Jim Roache, a fellow curator from the Canton Historical Society, stopped by today. We walked around the building together and near the front door we saw something very special. At the ground, from out of the muddy grass we saw a spring crocus. Purple and yellow with tender green leaves, the crocus greeted us with the joy of another Spring at the Tilden House. That's the thing about what we are now doing. Small things start to become illustrative of a larger story. We now see nails protruding from the beams in what was the kitchen and instinctively we know that at one time, fine herbs once hung from that same spot. We are looking at so many new things everyday.
The remarkable thing about this project, is that in doing the work today, the preservation carpenters are using some of the same techniques that have been employed in timber frame construction for the past several centuries. As you walk through the project, the oak timbers are cut with painstaking precision. There is a quality in the craftsmanship that will speak through the ages. The visitor is hard-pressed to find modern materials at this site. Yes, there are a few power tools, but still the old ways are the best ways. The men working at the Tilden are craftsmen, and they take great pride in their work. Chisels and ice tongs liter the work zone, and even scraps and cribbing are employed when needed for a shim or temporary brace.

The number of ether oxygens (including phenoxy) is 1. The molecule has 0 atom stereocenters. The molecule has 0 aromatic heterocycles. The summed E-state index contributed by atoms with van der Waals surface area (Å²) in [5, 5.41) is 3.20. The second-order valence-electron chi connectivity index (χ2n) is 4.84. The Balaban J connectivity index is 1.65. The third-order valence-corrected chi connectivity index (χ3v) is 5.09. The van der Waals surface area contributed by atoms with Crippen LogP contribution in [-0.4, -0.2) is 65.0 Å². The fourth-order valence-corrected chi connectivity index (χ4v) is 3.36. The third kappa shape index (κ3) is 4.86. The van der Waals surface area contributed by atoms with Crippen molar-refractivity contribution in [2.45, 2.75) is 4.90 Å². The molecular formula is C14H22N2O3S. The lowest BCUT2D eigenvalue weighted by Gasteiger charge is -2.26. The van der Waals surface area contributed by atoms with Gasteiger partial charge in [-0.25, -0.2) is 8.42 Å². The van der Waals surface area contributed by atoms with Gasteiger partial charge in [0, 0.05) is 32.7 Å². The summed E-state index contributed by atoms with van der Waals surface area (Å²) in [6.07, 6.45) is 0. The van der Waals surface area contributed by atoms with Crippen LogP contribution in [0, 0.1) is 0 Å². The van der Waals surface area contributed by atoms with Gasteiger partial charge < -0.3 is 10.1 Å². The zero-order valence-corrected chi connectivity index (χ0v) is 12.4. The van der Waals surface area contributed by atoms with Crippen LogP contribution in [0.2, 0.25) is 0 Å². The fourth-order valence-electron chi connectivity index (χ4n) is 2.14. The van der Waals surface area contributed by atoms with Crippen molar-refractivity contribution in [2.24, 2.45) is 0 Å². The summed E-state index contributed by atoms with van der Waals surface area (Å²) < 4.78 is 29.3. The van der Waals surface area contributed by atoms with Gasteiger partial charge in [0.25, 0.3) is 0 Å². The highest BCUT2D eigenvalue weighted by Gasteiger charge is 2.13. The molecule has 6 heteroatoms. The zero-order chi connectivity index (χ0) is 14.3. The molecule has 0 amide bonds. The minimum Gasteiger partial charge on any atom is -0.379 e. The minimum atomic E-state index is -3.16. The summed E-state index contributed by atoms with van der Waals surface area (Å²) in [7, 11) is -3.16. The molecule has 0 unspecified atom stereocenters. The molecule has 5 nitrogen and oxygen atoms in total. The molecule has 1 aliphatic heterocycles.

The timbers that are being replaced also tell a story. The marks of the tools that fell the chestnut trees in the 18th century help us see the house in new ways. Gerry O'Doherty pulls out a large bean and shows the marks on the side, "this beam was shaped with a broad axe," he explains. O'Doherty has an instinct that is supported by more than three decades inside really old houses. A natural teacher, O'Doherty shows me the marks, and explains how the tree was felled, shaped, notched and formed to become the beam at our feet. The, O'Doherty goes on to describe the tool itself. Waxing over the description of a goose-neck handle and finely sharpened edge, it is as if David Tilden is describing his work back in 1725. It's a joy to learn so much from a single block of wood.
It's been a good season for the preservation crew. The weather has been cooperative, and snow stayed at bay for the most part. Inside the basement, where the bulk of the work has progressed, has stayed fairly tight and has not presented nearly any surprises. From an engineering standpoint, the new oak timbers are impressive. On a recent visit we found that the structural engineer has added three new footings below the oldest section of the house. The new support frame, in many cases, is being sistered alongside existing beams. Visitors to the Tilden in the future will be able to see the new work being done today alongside the preserved work that dates to the original builders of each phase of the house.
Soon, the carpenters will be out of the basement, and as the weather gets warmer we will see increased activity outside the house. The transformation is slow and steady. We remain on budget and on a timeline that brings us into the mid-summer for the completion of this phase of work. Each and every time we visit, it is a joy to see and learn more about this place.
The behind the scenes look at the preservation of this historic structure.